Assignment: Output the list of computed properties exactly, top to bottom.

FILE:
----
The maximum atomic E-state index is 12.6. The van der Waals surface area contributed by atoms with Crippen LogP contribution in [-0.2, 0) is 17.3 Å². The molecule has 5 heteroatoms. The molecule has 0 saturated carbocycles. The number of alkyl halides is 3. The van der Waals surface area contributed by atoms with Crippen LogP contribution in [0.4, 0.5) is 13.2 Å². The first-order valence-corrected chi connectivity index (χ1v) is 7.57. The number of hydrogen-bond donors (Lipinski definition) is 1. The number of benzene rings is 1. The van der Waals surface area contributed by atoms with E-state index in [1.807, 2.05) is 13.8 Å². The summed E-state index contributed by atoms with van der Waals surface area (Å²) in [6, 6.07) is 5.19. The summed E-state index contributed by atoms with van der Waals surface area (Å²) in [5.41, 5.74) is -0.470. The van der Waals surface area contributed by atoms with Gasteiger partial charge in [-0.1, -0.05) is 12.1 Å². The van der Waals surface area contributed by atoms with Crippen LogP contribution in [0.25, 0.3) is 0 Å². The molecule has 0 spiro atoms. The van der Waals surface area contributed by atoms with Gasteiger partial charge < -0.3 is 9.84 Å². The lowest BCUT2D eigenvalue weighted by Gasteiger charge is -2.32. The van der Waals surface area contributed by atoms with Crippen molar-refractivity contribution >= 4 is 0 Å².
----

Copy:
The maximum atomic E-state index is 12.6. The van der Waals surface area contributed by atoms with Crippen LogP contribution in [-0.2, 0) is 17.3 Å². The molecule has 5 heteroatoms. The molecule has 0 saturated carbocycles. The number of alkyl halides is 3. The van der Waals surface area contributed by atoms with Crippen LogP contribution in [0.4, 0.5) is 13.2 Å². The first-order valence-corrected chi connectivity index (χ1v) is 7.57. The number of hydrogen-bond donors (Lipinski definition) is 1. The number of benzene rings is 1. The van der Waals surface area contributed by atoms with E-state index in [1.807, 2.05) is 13.8 Å². The summed E-state index contributed by atoms with van der Waals surface area (Å²) in [6, 6.07) is 5.19. The summed E-state index contributed by atoms with van der Waals surface area (Å²) in [5.41, 5.74) is -0.470. The van der Waals surface area contributed by atoms with Gasteiger partial charge in [-0.1, -0.05) is 12.1 Å². The van der Waals surface area contributed by atoms with Crippen LogP contribution in [0.25, 0.3) is 0 Å². The molecule has 0 spiro atoms. The van der Waals surface area contributed by atoms with Gasteiger partial charge < -0.3 is 9.84 Å². The lowest BCUT2D eigenvalue weighted by Gasteiger charge is -2.32. The van der Waals surface area contributed by atoms with Crippen molar-refractivity contribution >= 4 is 0 Å².